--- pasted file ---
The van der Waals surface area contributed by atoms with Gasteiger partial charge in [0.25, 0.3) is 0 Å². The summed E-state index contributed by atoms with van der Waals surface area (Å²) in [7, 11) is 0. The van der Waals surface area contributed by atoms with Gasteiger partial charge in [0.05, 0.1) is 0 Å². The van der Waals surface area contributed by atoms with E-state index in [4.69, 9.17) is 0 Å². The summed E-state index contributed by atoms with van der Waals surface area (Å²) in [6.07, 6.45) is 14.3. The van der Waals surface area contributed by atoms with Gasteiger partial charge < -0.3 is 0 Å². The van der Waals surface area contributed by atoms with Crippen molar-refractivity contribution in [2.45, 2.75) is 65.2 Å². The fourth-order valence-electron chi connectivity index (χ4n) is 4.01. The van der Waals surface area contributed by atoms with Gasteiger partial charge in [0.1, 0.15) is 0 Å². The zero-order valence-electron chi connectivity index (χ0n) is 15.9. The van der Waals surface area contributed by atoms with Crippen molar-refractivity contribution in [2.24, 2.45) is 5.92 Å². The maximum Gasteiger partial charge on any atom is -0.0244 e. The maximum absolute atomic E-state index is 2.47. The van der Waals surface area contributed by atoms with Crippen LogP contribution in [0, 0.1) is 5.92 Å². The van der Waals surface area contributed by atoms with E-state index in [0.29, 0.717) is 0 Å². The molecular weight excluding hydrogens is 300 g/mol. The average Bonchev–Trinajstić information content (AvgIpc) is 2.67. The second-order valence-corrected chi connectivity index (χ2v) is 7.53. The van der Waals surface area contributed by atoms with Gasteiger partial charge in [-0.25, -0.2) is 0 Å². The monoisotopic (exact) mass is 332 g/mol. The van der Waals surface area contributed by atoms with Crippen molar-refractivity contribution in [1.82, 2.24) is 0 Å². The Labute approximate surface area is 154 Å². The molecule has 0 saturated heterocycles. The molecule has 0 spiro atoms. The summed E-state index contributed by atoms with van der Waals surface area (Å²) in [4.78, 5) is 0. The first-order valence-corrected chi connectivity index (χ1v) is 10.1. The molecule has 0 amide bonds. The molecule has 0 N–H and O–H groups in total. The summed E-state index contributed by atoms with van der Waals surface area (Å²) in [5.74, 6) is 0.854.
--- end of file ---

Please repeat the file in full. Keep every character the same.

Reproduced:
The van der Waals surface area contributed by atoms with Gasteiger partial charge in [0.25, 0.3) is 0 Å². The summed E-state index contributed by atoms with van der Waals surface area (Å²) in [7, 11) is 0. The van der Waals surface area contributed by atoms with Gasteiger partial charge in [0.05, 0.1) is 0 Å². The van der Waals surface area contributed by atoms with E-state index in [4.69, 9.17) is 0 Å². The summed E-state index contributed by atoms with van der Waals surface area (Å²) in [6.07, 6.45) is 14.3. The van der Waals surface area contributed by atoms with Gasteiger partial charge < -0.3 is 0 Å². The van der Waals surface area contributed by atoms with Crippen molar-refractivity contribution in [2.45, 2.75) is 65.2 Å². The fourth-order valence-electron chi connectivity index (χ4n) is 4.01. The van der Waals surface area contributed by atoms with Gasteiger partial charge in [0.1, 0.15) is 0 Å². The zero-order valence-electron chi connectivity index (χ0n) is 15.9. The van der Waals surface area contributed by atoms with Crippen molar-refractivity contribution in [2.24, 2.45) is 5.92 Å². The maximum Gasteiger partial charge on any atom is -0.0244 e. The maximum absolute atomic E-state index is 2.47. The van der Waals surface area contributed by atoms with Crippen LogP contribution in [0, 0.1) is 5.92 Å². The van der Waals surface area contributed by atoms with E-state index in [0.29, 0.717) is 0 Å². The molecular weight excluding hydrogens is 300 g/mol. The average Bonchev–Trinajstić information content (AvgIpc) is 2.67. The second-order valence-corrected chi connectivity index (χ2v) is 7.53. The van der Waals surface area contributed by atoms with Gasteiger partial charge in [-0.25, -0.2) is 0 Å². The monoisotopic (exact) mass is 332 g/mol. The van der Waals surface area contributed by atoms with Crippen molar-refractivity contribution in [1.82, 2.24) is 0 Å². The Labute approximate surface area is 154 Å². The molecule has 0 saturated heterocycles. The molecule has 0 spiro atoms. The summed E-state index contributed by atoms with van der Waals surface area (Å²) in [4.78, 5) is 0. The first-order valence-corrected chi connectivity index (χ1v) is 10.1. The molecule has 0 amide bonds. The molecule has 0 N–H and O–H groups in total. The summed E-state index contributed by atoms with van der Waals surface area (Å²) in [5.74, 6) is 0.854.